Displaying posts tagged supporter
Happy New Year from Conservancy and Video from Mike Linksvayer
byon December 31, 2014
As we wrap up 2014 we are grateful for all of the fantastic participation from our hundreds of volunteers across our many member projects.
The best thing about launching our Supporter program is the all of the positive feedback we've gotten. We are realizing that we need to draw attention to all of the work we and our projects are doing and invite you to help us do that!
Along these lines, we're pleased to publish this video from Mike Linksvayer. Mike is on Conservancy's board of directors and is a member of our evaluation committee. You can watch the video to hear why he volunteers his time with Conservancy and why he has also chosen to become a Conservancy Supporter.
Many thanks to Bastian Ilsø for helping us to put this together and to Javier Suarez (jahzzar) for freely licensing his song, "I need", under Creative Commons Attribution-ShareAlike 3.0 Unported (CC BY-SA 3.0), which we used in the video.
We're getting excited about all of the things we have in the works for 2015! Please become a Conservancy Supporter to help us continue our mission. Have a great holiday and all the best in 2015.
Thinking about the Importance of a Membership Program
byon December 24, 2014
As anyone who's been following Conservancy's news knows, we've been working with the rest of Conservancy's staff on launching and promoting a Supporter Program, a way for individuals to support Conservancy though membership fees (we're avoiding the term "member" because Conservancy's members are our member projects).
We launched this program for a number of reasons. Part of this, of course, is financial. While we do receive a portion of the revenue donated to our projects, we keep that number low enough that it doesn't even pay for a single staff member. We need to raise money in order to be able to keep the full support of our projects that we have in place now. I sometimes refer to our model as "fiscal sponsorship plus" because we do a lot more for our projects than many of the other organizations in free and open source software (by design - it's useful to have different orgs doing different things!). But that level of support requires significant resources and we don't want to pass that burden onto our member projects if we can possibly help it.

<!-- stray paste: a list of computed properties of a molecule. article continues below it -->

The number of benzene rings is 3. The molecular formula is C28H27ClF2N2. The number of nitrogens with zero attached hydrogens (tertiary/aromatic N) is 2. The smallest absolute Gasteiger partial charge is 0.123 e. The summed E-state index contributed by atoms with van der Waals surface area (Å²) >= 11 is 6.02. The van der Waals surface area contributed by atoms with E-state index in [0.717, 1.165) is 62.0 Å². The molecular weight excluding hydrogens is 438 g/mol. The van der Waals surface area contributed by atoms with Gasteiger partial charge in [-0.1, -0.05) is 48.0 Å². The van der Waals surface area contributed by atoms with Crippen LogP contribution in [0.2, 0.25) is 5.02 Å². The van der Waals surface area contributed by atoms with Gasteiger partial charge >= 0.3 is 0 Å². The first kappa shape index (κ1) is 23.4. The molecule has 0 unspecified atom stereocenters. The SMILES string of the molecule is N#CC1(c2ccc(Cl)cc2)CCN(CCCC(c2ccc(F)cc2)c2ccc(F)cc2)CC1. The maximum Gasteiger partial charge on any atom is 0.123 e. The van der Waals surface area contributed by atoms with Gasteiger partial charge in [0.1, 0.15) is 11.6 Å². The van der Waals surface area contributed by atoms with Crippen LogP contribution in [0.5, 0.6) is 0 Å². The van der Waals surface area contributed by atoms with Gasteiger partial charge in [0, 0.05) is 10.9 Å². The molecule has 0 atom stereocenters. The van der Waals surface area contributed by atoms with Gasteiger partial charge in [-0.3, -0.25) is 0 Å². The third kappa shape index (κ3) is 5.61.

We do fundraise from companies (and if you think your company can sponsor Conservancy please get in touch!) but there can be trade offs with this as an overall model. Bradley wrote an excellent blogpost about this already. Because we are focused on what's good for the community and not necessarily what's good for companies (though our interests are often aligned), we need a strong membership base to help balance things out. Trade associations have a much easier time fundraising from companies for these reasons but we as a community get so much more out of a public facing org.
We also realized that we've really been focused on promoting our projects and not necessarily Conservancy as a whole. While everyone has heard of Git, Samba, Wine, and Inkscape (the list goes on, it's very hard to chose projects to single out when they're all so great) I think a lot of people don't even know that we exist or what we do. By launching this program, we have a lot more excuses to tell people about our activities and why we matter. I had a great time writing our fundraising page, and distilling this into a short explanation.
That said a lot of people *do* already know about Conservancy and why it's an important organization. I've been so excited at the sign ups we've had for Conservancy's Supporter program so far and I realized something today that floored me - the list of Supporters to date is in large part comprised of experts in the field. I was looking at the list of Supporter names and it read like something of a "who's who". We could make a killer conference if we gathered those people to speak! It gave me confidence in our program and in our organization generally. If these people who I deeply respect think that Conservancy is worth contributing to, then we must be on to something good. I expect it will take us years to build up the membership base we want but it's fitting to have so many leaders signing up and publicly acknowledging us. I'm hoping we will be able to grow the program a lot in the near future and we've got a lot of exciting stuff we're working on that I can't wait to talk about.
I hope you have a great holiday season! Please consider joining the ranks of Conservancy Supporters and generally supporting the charitable organizations in free software (specific props to GNOME and the FSF)!